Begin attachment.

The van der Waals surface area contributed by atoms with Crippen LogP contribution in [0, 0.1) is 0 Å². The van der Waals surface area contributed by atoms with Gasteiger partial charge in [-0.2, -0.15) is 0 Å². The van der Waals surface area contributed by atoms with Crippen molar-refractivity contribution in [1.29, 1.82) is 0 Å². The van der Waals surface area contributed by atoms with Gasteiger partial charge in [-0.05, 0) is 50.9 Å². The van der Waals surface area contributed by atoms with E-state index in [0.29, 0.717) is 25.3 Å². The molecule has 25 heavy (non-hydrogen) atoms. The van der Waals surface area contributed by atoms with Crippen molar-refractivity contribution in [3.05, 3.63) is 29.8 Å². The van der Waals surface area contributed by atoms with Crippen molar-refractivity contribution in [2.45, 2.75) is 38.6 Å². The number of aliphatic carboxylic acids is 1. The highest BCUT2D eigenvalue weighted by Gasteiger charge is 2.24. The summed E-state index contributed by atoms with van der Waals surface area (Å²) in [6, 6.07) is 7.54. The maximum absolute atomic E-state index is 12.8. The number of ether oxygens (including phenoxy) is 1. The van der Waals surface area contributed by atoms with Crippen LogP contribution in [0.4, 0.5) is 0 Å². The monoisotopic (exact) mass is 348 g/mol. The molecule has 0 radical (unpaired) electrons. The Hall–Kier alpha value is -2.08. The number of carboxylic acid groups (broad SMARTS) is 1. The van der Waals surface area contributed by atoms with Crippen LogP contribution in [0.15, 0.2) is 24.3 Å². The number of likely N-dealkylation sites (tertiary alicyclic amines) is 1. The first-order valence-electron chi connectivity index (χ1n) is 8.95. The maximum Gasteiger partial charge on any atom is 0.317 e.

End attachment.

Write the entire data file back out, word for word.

The van der Waals surface area contributed by atoms with Crippen LogP contribution in [0, 0.1) is 0 Å². The van der Waals surface area contributed by atoms with Gasteiger partial charge in [-0.2, -0.15) is 0 Å². The van der Waals surface area contributed by atoms with Crippen molar-refractivity contribution in [1.29, 1.82) is 0 Å². The van der Waals surface area contributed by atoms with Gasteiger partial charge in [-0.05, 0) is 50.9 Å². The van der Waals surface area contributed by atoms with E-state index in [0.29, 0.717) is 25.3 Å². The molecule has 25 heavy (non-hydrogen) atoms. The van der Waals surface area contributed by atoms with Crippen molar-refractivity contribution in [3.05, 3.63) is 29.8 Å². The van der Waals surface area contributed by atoms with Crippen molar-refractivity contribution in [2.45, 2.75) is 38.6 Å². The number of aliphatic carboxylic acids is 1. The highest BCUT2D eigenvalue weighted by Gasteiger charge is 2.24. The summed E-state index contributed by atoms with van der Waals surface area (Å²) in [6, 6.07) is 7.54. The maximum absolute atomic E-state index is 12.8. The number of ether oxygens (including phenoxy) is 1. The van der Waals surface area contributed by atoms with Crippen LogP contribution in [0.4, 0.5) is 0 Å². The monoisotopic (exact) mass is 348 g/mol. The molecule has 0 radical (unpaired) electrons. The Hall–Kier alpha value is -2.08. The number of carboxylic acid groups (broad SMARTS) is 1. The van der Waals surface area contributed by atoms with Crippen LogP contribution in [0.15, 0.2) is 24.3 Å². The number of likely N-dealkylation sites (tertiary alicyclic amines) is 1. The first-order valence-electron chi connectivity index (χ1n) is 8.95. The maximum Gasteiger partial charge on any atom is 0.317 e.